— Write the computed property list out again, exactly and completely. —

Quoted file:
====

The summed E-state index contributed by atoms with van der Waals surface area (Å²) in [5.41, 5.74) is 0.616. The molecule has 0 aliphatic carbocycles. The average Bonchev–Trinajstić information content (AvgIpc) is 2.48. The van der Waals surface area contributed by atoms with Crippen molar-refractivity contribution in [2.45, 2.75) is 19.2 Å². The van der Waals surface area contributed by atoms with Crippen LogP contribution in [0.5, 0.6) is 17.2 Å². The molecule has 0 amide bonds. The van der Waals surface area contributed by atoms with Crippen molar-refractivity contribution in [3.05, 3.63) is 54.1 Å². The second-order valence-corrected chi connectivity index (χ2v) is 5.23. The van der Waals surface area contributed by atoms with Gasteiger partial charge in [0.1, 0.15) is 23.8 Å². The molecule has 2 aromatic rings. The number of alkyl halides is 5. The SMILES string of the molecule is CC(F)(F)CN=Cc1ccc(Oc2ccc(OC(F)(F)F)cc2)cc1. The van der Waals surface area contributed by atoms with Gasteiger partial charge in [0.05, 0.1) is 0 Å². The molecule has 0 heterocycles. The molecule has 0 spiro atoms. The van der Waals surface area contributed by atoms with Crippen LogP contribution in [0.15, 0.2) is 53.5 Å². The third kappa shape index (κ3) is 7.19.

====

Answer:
The summed E-state index contributed by atoms with van der Waals surface area (Å²) in [5.41, 5.74) is 0.616. The molecule has 0 aliphatic carbocycles. The average Bonchev–Trinajstić information content (AvgIpc) is 2.48. The van der Waals surface area contributed by atoms with Crippen molar-refractivity contribution in [2.45, 2.75) is 19.2 Å². The van der Waals surface area contributed by atoms with Crippen LogP contribution in [0.5, 0.6) is 17.2 Å². The molecule has 0 amide bonds. The van der Waals surface area contributed by atoms with Crippen molar-refractivity contribution in [3.05, 3.63) is 54.1 Å². The second-order valence-corrected chi connectivity index (χ2v) is 5.23. The van der Waals surface area contributed by atoms with Gasteiger partial charge in [0.1, 0.15) is 23.8 Å². The molecule has 2 aromatic rings. The number of alkyl halides is 5. The SMILES string of the molecule is CC(F)(F)CN=Cc1ccc(Oc2ccc(OC(F)(F)F)cc2)cc1. The van der Waals surface area contributed by atoms with Gasteiger partial charge in [0.05, 0.1) is 0 Å². The molecule has 0 heterocycles. The molecule has 0 spiro atoms. The van der Waals surface area contributed by atoms with Crippen LogP contribution in [0.15, 0.2) is 53.5 Å². The third kappa shape index (κ3) is 7.19.